As my daughter reminded me yesterday, every day is mother’s day. So Happy Mother’s Day Monday. It looks like we have a lot of celebrating to do …
Did you know that it is Get Caught Reading Month? Me neither … until yesterday when I read the Charlottesville Daily Progress. This particular week is big for reading with kids, and the Children’s Book Council and Reading is Fundamental (RIF) each have themed events for the week.
- The CBC promotes May 12 to 18 as Children’s Book Week. Elaine Magliaro has some links to share in her Wild Rose Reader blog. Check out the links for classroom ideas and author activities in her Children’s Book Week 2008 post.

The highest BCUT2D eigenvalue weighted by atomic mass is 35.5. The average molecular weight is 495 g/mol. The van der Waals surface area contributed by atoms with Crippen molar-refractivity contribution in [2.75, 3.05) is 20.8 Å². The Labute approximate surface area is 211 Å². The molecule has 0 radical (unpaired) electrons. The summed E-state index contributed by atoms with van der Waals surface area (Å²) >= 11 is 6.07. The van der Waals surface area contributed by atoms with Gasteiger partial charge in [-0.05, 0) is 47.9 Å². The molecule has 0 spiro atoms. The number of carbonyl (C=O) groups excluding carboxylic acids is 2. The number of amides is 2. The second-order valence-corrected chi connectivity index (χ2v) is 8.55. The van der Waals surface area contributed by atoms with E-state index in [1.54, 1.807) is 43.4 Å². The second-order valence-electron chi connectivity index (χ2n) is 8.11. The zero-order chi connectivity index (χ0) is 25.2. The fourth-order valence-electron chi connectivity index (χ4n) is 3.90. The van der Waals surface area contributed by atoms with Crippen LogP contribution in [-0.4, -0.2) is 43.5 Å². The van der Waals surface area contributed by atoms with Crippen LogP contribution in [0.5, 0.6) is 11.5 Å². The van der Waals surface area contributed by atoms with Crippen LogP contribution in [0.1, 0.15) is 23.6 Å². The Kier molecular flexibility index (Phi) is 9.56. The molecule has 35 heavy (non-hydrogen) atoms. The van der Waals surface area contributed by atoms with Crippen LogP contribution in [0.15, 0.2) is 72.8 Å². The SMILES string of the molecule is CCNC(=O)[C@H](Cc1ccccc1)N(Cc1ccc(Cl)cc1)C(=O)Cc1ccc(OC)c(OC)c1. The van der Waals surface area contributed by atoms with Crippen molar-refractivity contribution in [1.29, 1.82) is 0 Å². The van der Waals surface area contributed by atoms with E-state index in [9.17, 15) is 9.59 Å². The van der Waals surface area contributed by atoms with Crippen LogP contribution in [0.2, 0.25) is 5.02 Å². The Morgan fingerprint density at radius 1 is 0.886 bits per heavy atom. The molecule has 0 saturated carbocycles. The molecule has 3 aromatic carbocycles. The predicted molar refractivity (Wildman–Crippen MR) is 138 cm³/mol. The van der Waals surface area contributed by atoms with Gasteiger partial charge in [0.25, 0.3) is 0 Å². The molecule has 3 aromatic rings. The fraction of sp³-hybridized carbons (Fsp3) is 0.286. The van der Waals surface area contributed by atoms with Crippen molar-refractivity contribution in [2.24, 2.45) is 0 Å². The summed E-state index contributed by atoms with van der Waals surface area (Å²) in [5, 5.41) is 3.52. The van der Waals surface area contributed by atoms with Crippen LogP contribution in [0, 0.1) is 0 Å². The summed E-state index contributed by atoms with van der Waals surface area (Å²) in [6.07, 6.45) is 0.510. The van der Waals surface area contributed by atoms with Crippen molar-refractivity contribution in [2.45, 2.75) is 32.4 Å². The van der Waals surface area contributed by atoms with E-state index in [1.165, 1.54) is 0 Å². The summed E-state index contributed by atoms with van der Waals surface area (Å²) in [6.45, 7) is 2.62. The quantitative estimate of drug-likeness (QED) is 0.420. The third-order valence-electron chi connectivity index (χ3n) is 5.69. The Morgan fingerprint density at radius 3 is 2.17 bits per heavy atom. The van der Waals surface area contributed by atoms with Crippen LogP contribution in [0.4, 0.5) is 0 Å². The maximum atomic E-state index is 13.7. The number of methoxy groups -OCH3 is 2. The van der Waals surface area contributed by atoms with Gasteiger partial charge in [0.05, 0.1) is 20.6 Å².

- This is the 29th year of RIF’s Reading is Fun Week. Since 1979, RIF has promoted this celebration of reading as a way to encourage reading over the summer. Jen Robinson posted the full press release here. We read about it on Jen Robinson’s Book page.
Aloha! May is also Asian Pacific Heritage Month. Elaine Magliaro has compiled a great collection of resources you need to celebrate Asian Pacific Heritage Month through reading. You’ll find book lists and reviews for all age groups, as well as activities you can use in school or at home. We read about this at The Wild Rose Reader.
MORE celebrations? We need a “manly” celebration this month. Thanks to First Second Books, we’ve got it. It is Vampire Month, an opportunity to “promote vampire awareness and understanding.” If you’re looking for some themed books, head over to 7 Impossible Things Before Breakfast to read Eisha’s post Happy Vampire Month. She gives us her review of Life Sucks, a graphic novel whose main character is a vampire. We stopped by 7 Impossible Things Before Breakfast to sink our teeth into this.